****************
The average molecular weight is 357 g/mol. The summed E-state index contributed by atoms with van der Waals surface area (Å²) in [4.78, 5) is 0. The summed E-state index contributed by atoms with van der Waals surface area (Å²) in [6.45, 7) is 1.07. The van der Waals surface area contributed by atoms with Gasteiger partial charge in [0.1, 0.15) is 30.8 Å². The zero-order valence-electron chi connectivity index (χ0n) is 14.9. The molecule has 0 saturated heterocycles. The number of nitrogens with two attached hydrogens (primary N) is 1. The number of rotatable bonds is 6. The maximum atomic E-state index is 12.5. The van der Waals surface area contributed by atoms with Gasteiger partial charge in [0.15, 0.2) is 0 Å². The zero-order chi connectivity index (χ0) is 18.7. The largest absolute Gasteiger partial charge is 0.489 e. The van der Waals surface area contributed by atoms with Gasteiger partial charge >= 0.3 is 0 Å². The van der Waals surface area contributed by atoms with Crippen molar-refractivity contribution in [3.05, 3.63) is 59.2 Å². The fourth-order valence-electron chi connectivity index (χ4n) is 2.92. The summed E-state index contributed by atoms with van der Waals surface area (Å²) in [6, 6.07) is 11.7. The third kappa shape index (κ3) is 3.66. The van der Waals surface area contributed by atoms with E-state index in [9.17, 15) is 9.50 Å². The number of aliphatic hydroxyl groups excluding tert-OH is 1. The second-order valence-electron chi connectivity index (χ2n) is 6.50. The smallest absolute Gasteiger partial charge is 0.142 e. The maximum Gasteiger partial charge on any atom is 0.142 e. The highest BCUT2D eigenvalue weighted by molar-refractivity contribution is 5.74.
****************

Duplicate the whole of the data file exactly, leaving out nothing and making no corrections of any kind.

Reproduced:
The average molecular weight is 357 g/mol. The summed E-state index contributed by atoms with van der Waals surface area (Å²) in [4.78, 5) is 0. The summed E-state index contributed by atoms with van der Waals surface area (Å²) in [6.45, 7) is 1.07. The van der Waals surface area contributed by atoms with Gasteiger partial charge in [0.1, 0.15) is 30.8 Å². The zero-order valence-electron chi connectivity index (χ0n) is 14.9. The molecule has 0 saturated heterocycles. The number of nitrogens with two attached hydrogens (primary N) is 1. The number of rotatable bonds is 6. The maximum atomic E-state index is 12.5. The van der Waals surface area contributed by atoms with Gasteiger partial charge in [0.15, 0.2) is 0 Å². The zero-order chi connectivity index (χ0) is 18.7. The largest absolute Gasteiger partial charge is 0.489 e. The van der Waals surface area contributed by atoms with Gasteiger partial charge >= 0.3 is 0 Å². The van der Waals surface area contributed by atoms with Crippen molar-refractivity contribution in [3.05, 3.63) is 59.2 Å². The fourth-order valence-electron chi connectivity index (χ4n) is 2.92. The summed E-state index contributed by atoms with van der Waals surface area (Å²) in [6, 6.07) is 11.7. The third kappa shape index (κ3) is 3.66. The van der Waals surface area contributed by atoms with E-state index in [9.17, 15) is 9.50 Å². The number of aliphatic hydroxyl groups excluding tert-OH is 1. The second-order valence-electron chi connectivity index (χ2n) is 6.50. The smallest absolute Gasteiger partial charge is 0.142 e. The maximum Gasteiger partial charge on any atom is 0.142 e. The highest BCUT2D eigenvalue weighted by molar-refractivity contribution is 5.74.